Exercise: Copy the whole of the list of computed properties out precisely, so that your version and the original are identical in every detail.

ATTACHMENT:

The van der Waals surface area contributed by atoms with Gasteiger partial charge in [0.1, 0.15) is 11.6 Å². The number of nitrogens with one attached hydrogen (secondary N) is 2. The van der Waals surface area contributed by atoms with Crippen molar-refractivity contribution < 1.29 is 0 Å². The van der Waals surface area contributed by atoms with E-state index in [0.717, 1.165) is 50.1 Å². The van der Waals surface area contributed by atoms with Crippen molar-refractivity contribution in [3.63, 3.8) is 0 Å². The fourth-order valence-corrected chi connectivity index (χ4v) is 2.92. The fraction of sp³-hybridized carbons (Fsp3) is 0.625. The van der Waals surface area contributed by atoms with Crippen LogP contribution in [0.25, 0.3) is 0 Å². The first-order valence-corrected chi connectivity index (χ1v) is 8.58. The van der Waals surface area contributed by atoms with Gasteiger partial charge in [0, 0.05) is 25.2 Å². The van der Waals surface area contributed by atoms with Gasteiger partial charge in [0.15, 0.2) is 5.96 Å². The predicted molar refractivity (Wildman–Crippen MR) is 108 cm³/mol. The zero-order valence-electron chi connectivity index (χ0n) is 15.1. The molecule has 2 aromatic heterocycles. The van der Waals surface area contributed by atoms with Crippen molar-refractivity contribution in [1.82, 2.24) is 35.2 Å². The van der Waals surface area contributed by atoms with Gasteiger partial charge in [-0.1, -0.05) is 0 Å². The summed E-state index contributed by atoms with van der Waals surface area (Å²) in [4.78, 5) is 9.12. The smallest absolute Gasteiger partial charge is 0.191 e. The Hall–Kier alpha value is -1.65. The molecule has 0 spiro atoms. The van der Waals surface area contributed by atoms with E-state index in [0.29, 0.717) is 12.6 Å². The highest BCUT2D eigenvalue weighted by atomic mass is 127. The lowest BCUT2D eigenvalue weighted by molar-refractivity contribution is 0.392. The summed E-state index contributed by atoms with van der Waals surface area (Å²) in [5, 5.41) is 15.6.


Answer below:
The van der Waals surface area contributed by atoms with Gasteiger partial charge in [0.1, 0.15) is 11.6 Å². The number of nitrogens with one attached hydrogen (secondary N) is 2. The van der Waals surface area contributed by atoms with Crippen molar-refractivity contribution < 1.29 is 0 Å². The van der Waals surface area contributed by atoms with E-state index in [0.717, 1.165) is 50.1 Å². The van der Waals surface area contributed by atoms with Crippen molar-refractivity contribution in [3.63, 3.8) is 0 Å². The fourth-order valence-corrected chi connectivity index (χ4v) is 2.92. The fraction of sp³-hybridized carbons (Fsp3) is 0.625. The van der Waals surface area contributed by atoms with Crippen LogP contribution in [0.25, 0.3) is 0 Å². The first-order valence-corrected chi connectivity index (χ1v) is 8.58. The van der Waals surface area contributed by atoms with Gasteiger partial charge in [0, 0.05) is 25.2 Å². The van der Waals surface area contributed by atoms with Gasteiger partial charge in [0.15, 0.2) is 5.96 Å². The predicted molar refractivity (Wildman–Crippen MR) is 108 cm³/mol. The zero-order valence-electron chi connectivity index (χ0n) is 15.1. The molecule has 2 aromatic heterocycles. The van der Waals surface area contributed by atoms with Crippen molar-refractivity contribution in [1.82, 2.24) is 35.2 Å². The van der Waals surface area contributed by atoms with Gasteiger partial charge in [-0.1, -0.05) is 0 Å². The summed E-state index contributed by atoms with van der Waals surface area (Å²) in [4.78, 5) is 9.12. The smallest absolute Gasteiger partial charge is 0.191 e. The Hall–Kier alpha value is -1.65. The molecule has 0 spiro atoms. The van der Waals surface area contributed by atoms with E-state index in [0.29, 0.717) is 12.6 Å². The highest BCUT2D eigenvalue weighted by atomic mass is 127. The lowest BCUT2D eigenvalue weighted by molar-refractivity contribution is 0.392. The summed E-state index contributed by atoms with van der Waals surface area (Å²) in [5, 5.41) is 15.6.